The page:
Election 2016

A reminder from Arizona Latinos: ‘Immigration is not the only issue that moves us.’

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Members of a folklorico dance group from Agua Prieta, Sonora, Mexico, perform

Members of a folklorico dance group from Agua Prieta, Sonora, Mexico, perform during a "Fiesta Bi-Nacional" that takes place between Naco, Arizona and Naco, Sonora, Mexico, in 2007. Residents from both sides of the border celebrated the fiesta with food, entertainment, dancing and volleyball with the net set up on the border barrier.

Credit:

Jeff Topping/Reuters

This election season, issues like US immigration and the United States border with Mexico have been pushed into international headlines. To a degree, it’s understandable — borders do define our sovereignty.

But with over a million Latinos potentially eligible to vote in Arizona alone, experts and community leaders say that words like “walls” and “secure borders” are standing in for what could be deeper conversations about the economy, drug enforcement and education. Several of them debated better ways to connect with Latino voters this past Tuesday, at a live forum in Phoenix hosted by PRI's The World and the BBC World Service.

Angela Kocherga directs the Borderlands project at Arizona State University’s Cronkite School of Journalism, and recently conducted a poll on what Latino voters care about. Among its findings, she says, is that residents near the border think a wall is a simple solution to a complex problem.

“These candidates aren't addressing issues that are fueling demand for labor — immigrants are coming because people are hiring them — and of course, demand for drugs, which is fueling huge, huge criminal organizations,” Kocherga says.

Ben Monterroso, executive director of the civic engagement organization Mi Familia Vota, agrees, although he notes that with the heated border rhetoric, organizations like his haven’t had to pressure candidates into talking about immigration. “Immigration is not the only issue that moves us,” he says. “I want to see healthcare access for my family, I want to see education access and education for my kids, I want to see good jobs. ... If you’re going to ask my son or my daughter, what is the most important issue for them, it's the economy and education.”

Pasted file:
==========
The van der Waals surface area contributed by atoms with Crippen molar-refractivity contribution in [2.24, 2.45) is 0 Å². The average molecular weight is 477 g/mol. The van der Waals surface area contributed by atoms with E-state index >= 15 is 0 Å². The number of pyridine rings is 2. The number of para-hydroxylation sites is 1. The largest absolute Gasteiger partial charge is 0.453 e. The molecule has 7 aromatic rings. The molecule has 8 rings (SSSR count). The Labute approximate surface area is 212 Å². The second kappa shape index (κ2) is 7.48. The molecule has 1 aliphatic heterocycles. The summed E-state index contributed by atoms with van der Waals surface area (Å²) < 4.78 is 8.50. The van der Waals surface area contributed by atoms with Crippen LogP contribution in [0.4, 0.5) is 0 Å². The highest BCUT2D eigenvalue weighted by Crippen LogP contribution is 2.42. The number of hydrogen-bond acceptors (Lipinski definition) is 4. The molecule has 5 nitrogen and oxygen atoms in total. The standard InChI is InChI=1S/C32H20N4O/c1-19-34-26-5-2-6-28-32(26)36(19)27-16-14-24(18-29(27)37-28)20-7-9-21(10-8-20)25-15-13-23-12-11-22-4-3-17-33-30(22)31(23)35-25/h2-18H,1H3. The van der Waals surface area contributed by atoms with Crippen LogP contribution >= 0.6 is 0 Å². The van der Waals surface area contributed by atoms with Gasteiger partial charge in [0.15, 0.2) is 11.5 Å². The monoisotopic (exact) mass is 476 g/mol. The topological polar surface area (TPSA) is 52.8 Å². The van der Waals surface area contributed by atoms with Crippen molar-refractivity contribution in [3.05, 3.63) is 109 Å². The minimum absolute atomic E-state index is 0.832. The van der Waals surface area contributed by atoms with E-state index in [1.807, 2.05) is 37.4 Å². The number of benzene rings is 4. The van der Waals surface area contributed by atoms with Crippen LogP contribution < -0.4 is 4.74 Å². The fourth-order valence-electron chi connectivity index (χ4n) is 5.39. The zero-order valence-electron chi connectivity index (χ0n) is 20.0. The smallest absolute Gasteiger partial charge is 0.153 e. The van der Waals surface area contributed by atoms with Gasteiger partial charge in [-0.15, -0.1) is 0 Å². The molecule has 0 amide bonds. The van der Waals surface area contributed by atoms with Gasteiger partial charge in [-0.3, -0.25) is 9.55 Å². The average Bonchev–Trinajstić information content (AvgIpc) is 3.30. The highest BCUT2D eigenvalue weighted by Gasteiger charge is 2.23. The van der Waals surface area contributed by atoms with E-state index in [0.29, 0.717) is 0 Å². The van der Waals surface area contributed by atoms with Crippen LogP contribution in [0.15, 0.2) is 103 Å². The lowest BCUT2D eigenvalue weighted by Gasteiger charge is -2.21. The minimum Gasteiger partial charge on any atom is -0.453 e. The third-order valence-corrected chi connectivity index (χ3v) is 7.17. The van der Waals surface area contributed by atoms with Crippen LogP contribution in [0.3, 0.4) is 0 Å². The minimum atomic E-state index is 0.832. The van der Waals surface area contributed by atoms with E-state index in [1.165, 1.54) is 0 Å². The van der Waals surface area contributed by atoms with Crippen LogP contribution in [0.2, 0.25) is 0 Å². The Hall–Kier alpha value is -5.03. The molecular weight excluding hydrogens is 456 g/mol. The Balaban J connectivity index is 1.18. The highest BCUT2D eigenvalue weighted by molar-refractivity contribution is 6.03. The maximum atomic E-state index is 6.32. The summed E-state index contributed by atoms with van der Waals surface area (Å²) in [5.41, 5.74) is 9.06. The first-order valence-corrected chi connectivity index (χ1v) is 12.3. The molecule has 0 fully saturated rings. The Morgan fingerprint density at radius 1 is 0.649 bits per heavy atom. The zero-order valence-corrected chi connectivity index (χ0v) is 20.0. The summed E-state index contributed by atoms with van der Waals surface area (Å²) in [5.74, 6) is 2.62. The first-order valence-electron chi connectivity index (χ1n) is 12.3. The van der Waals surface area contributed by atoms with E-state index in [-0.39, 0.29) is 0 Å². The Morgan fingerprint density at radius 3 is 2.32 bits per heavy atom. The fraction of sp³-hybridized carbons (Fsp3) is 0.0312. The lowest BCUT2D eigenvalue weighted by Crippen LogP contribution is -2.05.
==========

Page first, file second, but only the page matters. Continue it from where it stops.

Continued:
As of February, 43 percent of Latinos in Arizona were registered Democrats, accounting for more than one of every four registered Democrats statewide [PDF]. But even liberal community organizers worry that those who vote won’t necessarily be casting ballots for the issues important to them.

“A lot of people are much more activated this year to vote against Donald Trump, versus voting for a candidate that they felt spoke to their issues,” says Antonio Valdovinos, a founder of La Machine Field Operations, which works to elect progressive candidates.

Some Republican activists in Arizona say that because Latinos have such a strong Democratic turnout, there’s less focus, from either party, on debating the issues that matter to those voters. Sergio Arellano directs the Republican National Party’s strategic initiatives in Arizona, and notes that his visits with voters can at times yield surprise, and then frustration.

“They say, 'You are the first Republican I've ever seen in my life, and you're coming out here and knocking on my door. Why is that? How come I've never seen a Democrat come knock on my door?'” Arellano says.

“The Democrats take that vote for granted and don’t go out [to see] the impoverished communities falling apart with lack of roads, lack of infrastructure, lack of employment. And the Republicans, because they’ve bought into that narrative, they don’t show up.”

November’s election is set to be a wake-up call for both major parties. Arizona, long a red state, just might swing for Clinton. But in Phoenix, Alice Lara is waiting for change of another sort — she’s casting her vote for Trump. Lara, a co-host of Chips-n-Salsa on KFNX, a conservative talk show for Latinos, says although Trump wasn’t her first choice, she finds his status as a political outsider refreshing.

“It’s attractive to a lot of people, and a little bit to me, too, because of the fact that we are tired of politicians,” she says. “All of you there — Democrats and Republicans, what are you saying? They’re not getting things done.”

The audience murmurs after a few moments — and gives a small spit of applause.

Community organizers on both sides of the fence are burning shoe rubber looking for undecided — and unregistered — voters. But they agree that the work will continue after Nov. 8. Angela Kocherga hopes that their hard work will pay off.

“Whatever the party affiliation, I think all of us can agree here on this stage that … if Latinos turn out in huge numbers as everyone's working to ensure this happens, [and] once and for all flex their political muscle at the ballot box, these candidates will no longer be able to ignore this community,” Kocherga says. “And then those voters, in turn, will have to hold those candidates, including the president-elect, accountable.”

This article is based on the live Global Nation panel discussion, co-produced by PRI and the BBC World Service, which was held in Phoenix on October 4.

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